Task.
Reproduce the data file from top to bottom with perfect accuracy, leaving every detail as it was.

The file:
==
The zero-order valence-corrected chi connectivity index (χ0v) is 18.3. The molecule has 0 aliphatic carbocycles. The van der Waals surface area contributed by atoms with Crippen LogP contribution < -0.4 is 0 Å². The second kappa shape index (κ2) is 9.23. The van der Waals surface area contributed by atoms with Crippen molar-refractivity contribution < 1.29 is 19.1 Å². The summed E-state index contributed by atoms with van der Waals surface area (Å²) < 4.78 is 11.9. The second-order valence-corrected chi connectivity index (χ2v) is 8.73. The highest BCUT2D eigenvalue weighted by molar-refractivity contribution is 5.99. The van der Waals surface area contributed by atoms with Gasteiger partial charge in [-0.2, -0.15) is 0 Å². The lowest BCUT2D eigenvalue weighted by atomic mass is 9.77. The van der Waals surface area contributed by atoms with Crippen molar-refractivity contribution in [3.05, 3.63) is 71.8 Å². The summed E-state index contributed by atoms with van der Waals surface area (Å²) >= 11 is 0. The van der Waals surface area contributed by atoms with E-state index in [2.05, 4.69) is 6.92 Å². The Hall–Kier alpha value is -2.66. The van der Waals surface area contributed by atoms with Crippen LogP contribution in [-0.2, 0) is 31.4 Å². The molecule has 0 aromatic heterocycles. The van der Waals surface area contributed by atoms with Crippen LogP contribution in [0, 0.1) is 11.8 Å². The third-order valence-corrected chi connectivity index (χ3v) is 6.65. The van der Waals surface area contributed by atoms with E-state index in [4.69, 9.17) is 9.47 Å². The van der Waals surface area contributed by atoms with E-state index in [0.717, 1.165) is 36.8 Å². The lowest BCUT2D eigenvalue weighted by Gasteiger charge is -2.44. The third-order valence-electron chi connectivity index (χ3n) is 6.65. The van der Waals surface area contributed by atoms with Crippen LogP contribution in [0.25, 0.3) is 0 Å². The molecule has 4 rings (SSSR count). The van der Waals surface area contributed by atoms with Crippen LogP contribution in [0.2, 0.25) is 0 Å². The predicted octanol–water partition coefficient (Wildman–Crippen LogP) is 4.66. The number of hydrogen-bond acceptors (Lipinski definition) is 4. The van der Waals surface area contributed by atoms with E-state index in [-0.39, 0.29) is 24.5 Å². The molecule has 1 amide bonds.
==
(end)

The zero-order valence-corrected chi connectivity index (χ0v) is 18.3. The molecule has 0 aliphatic carbocycles. The van der Waals surface area contributed by atoms with Crippen LogP contribution < -0.4 is 0 Å². The second kappa shape index (κ2) is 9.23. The van der Waals surface area contributed by atoms with Crippen molar-refractivity contribution < 1.29 is 19.1 Å². The summed E-state index contributed by atoms with van der Waals surface area (Å²) < 4.78 is 11.9. The second-order valence-corrected chi connectivity index (χ2v) is 8.73. The highest BCUT2D eigenvalue weighted by molar-refractivity contribution is 5.99. The van der Waals surface area contributed by atoms with Gasteiger partial charge in [-0.2, -0.15) is 0 Å². The lowest BCUT2D eigenvalue weighted by atomic mass is 9.77. The van der Waals surface area contributed by atoms with Crippen molar-refractivity contribution in [3.05, 3.63) is 71.8 Å². The summed E-state index contributed by atoms with van der Waals surface area (Å²) >= 11 is 0. The van der Waals surface area contributed by atoms with E-state index in [2.05, 4.69) is 6.92 Å². The Hall–Kier alpha value is -2.66. The van der Waals surface area contributed by atoms with Crippen LogP contribution in [-0.2, 0) is 31.4 Å². The molecule has 0 aromatic heterocycles. The van der Waals surface area contributed by atoms with Crippen LogP contribution in [0, 0.1) is 11.8 Å². The third-order valence-corrected chi connectivity index (χ3v) is 6.65. The van der Waals surface area contributed by atoms with E-state index in [4.69, 9.17) is 9.47 Å². The van der Waals surface area contributed by atoms with E-state index in [0.717, 1.165) is 36.8 Å². The lowest BCUT2D eigenvalue weighted by Gasteiger charge is -2.44. The third-order valence-electron chi connectivity index (χ3n) is 6.65. The van der Waals surface area contributed by atoms with Crippen LogP contribution in [0.25, 0.3) is 0 Å². The molecule has 4 rings (SSSR count). The van der Waals surface area contributed by atoms with Crippen LogP contribution in [0.2, 0.25) is 0 Å². The predicted octanol–water partition coefficient (Wildman–Crippen LogP) is 4.66. The number of hydrogen-bond acceptors (Lipinski definition) is 4. The van der Waals surface area contributed by atoms with E-state index in [-0.39, 0.29) is 24.5 Å². The molecule has 1 amide bonds.